|dc.description.abstract||Iodine-131 (131I) therapy of thyroid related and other diseases is limited by critical organ toxicity. Therefore, accurate activity quantification and dose calculation are important to optimise dose to tumours while limiting dose to critical organs. The aim of this study was to evaluate the accuracy of 131I activity quantification and dosimetry for three-dimensional (3-D) patient-specific models.
Retrospective patient Computed Tomography (CT) data were segmented to create clinically realistic patient 3-D voxel-based models. These were used to simulate Single Photon Emission Computed Tomography (SPECT) data with a Monte Carlo (MC) simulation software, which was validated against physical measurements. The simulated SPECT data were reconstructed using an ordered-subsets expectation maximization (OS-EM) algorithm which includes scatter correction, CT-based attenuation correction, and 3-D collimator-detector response compensation. Predetermined recovery coefficients were used to compensate for partial volume effects. Image counts were converted to activity by using a predetermined calibration factor.
The patients’ reconstructed activity maps and density maps were used to perform 3-D dosimetry with the MC program, LundADose. LundADose calculated mean tumour and organ absorbed doses were compared with OLINDA/EXM calculated mean absorbed doses using statistical analysis.
Validation of the simulation software resulted in a percentage difference of -6.50 % between the measured and simulated extrinsic energy resolution at the 131I peak energy of 364 keV and - 18.57 % error for the measured and simulated intrinsic energy resolution. The measured and simulated FWHM and FWTM of the camera for system spatial resolution had percentage differences of -7.41% and -7.38 % and an error of -1.50 % and -2.6 % for system sensitivity and collimator septal penetration fraction.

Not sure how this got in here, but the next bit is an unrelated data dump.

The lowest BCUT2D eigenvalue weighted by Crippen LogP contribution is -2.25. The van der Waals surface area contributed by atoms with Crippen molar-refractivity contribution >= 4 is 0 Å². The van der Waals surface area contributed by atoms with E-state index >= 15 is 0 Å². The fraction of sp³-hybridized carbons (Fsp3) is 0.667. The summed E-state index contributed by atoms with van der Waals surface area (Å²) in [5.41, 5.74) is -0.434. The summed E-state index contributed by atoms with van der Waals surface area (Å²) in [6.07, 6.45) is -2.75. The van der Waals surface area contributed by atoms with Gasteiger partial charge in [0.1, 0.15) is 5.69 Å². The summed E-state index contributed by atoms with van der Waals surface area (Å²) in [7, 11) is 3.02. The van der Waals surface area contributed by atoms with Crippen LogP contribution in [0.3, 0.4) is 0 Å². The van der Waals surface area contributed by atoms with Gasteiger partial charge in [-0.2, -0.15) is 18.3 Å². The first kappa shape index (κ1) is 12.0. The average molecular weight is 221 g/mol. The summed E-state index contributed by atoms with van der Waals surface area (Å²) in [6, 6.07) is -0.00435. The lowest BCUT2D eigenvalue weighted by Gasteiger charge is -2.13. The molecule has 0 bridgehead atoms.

SPECT activity quantification was evaluated by comparing the true tumour activities defined for the patient models with the quantified activities obtained from the models’ reconstructed SPECT images. The quantification error for the studied patient models was < 9.0 % and < 5.1 % for 3.0 and 6.0 cm spherical tumours situated in the lungs (mean values were 3.9 ± 3.3 % and -1.6 ± 1.9 %). The error for the two tumours in the liver was < 11.2 % (mean values of 7.7 ± 3.9 % and 8.4 ± 2.9 %).
The mean percentage differences between the mean absorbed doses calculated by LundADose and OLINDA/EXM for the left lung, right lung, liver, 3.0 cm ‘tumour’ and 6.0 cm ‘tumour’ were comparable. These mean percentage differences were -2.23 ± 1.98 %, -3.06 ± 1.67 %, 1.31 ± 4.15 %, -28.44 ± 18.36 %, and -5.10 ± 2.87% for the listed organs and tumours when the 3.0 cm tumour was located in the lung and the 6.0 cm tumour in the liver. For the scenario where the 3.0 cm tumour was positioned in the liver and the 6.0 cm tumour in the lung, the corresponding results were -2.84 ± 3.42 %, -1.49 ± 2.68 %, 3.97 ± 4.12 %, -28.80 ± 5.05 %, - 8.21 ± 17.06 %.
The SIMIND MC model of the gamma camera was accurately validated with good agreement between results calculated from the physical measurements and simulation. Good accuracy of 131I activity quantification and 3-D dosimetry was found for 3-D patient-specific models. Statistical analysis of the results of the comparison of LundADose and OLINDA/EXM showed that the two dosimetry programs were strongly correlated with R2 values ranging from 0.85 to 1.00 for the mean absorbed dose in the various organs and tumours. Furthermore, the two (MC and MIRD) methods were found to agree well using Bland-Altman analysis of the dosimetry results. For 131I, activity quantification and dosimetric accuracy better than 10 % were achieved using state-of-the-art hybrid equipment and sophisticated correction methods for image degrading factors.||en_ZA